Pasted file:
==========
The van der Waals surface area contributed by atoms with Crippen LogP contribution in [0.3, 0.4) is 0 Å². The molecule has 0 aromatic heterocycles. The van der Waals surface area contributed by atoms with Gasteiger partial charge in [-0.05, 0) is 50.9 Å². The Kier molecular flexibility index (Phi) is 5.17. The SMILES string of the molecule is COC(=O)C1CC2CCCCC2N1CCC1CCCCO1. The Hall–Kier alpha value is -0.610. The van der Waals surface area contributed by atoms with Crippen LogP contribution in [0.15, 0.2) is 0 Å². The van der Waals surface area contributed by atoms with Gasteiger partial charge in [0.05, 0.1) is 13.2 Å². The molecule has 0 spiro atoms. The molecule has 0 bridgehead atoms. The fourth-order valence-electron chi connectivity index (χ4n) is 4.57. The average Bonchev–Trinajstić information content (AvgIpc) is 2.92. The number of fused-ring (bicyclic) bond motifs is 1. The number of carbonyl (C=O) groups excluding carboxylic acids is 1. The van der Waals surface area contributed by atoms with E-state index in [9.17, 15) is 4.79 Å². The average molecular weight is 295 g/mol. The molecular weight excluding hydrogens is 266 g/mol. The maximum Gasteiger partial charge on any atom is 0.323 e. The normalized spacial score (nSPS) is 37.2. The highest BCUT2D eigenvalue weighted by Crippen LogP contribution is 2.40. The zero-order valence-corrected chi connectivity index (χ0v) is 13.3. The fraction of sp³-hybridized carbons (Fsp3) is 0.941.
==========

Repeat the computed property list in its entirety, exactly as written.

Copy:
The van der Waals surface area contributed by atoms with Crippen LogP contribution in [0.3, 0.4) is 0 Å². The molecule has 0 aromatic heterocycles. The van der Waals surface area contributed by atoms with Gasteiger partial charge in [-0.05, 0) is 50.9 Å². The Kier molecular flexibility index (Phi) is 5.17. The SMILES string of the molecule is COC(=O)C1CC2CCCCC2N1CCC1CCCCO1. The Hall–Kier alpha value is -0.610. The van der Waals surface area contributed by atoms with Crippen LogP contribution in [0.15, 0.2) is 0 Å². The van der Waals surface area contributed by atoms with Gasteiger partial charge in [0.05, 0.1) is 13.2 Å². The molecule has 0 spiro atoms. The molecule has 0 bridgehead atoms. The fourth-order valence-electron chi connectivity index (χ4n) is 4.57. The average Bonchev–Trinajstić information content (AvgIpc) is 2.92. The number of fused-ring (bicyclic) bond motifs is 1. The number of carbonyl (C=O) groups excluding carboxylic acids is 1. The van der Waals surface area contributed by atoms with E-state index in [9.17, 15) is 4.79 Å². The average molecular weight is 295 g/mol. The molecular weight excluding hydrogens is 266 g/mol. The maximum Gasteiger partial charge on any atom is 0.323 e. The normalized spacial score (nSPS) is 37.2. The highest BCUT2D eigenvalue weighted by Crippen LogP contribution is 2.40. The zero-order valence-corrected chi connectivity index (χ0v) is 13.3. The fraction of sp³-hybridized carbons (Fsp3) is 0.941.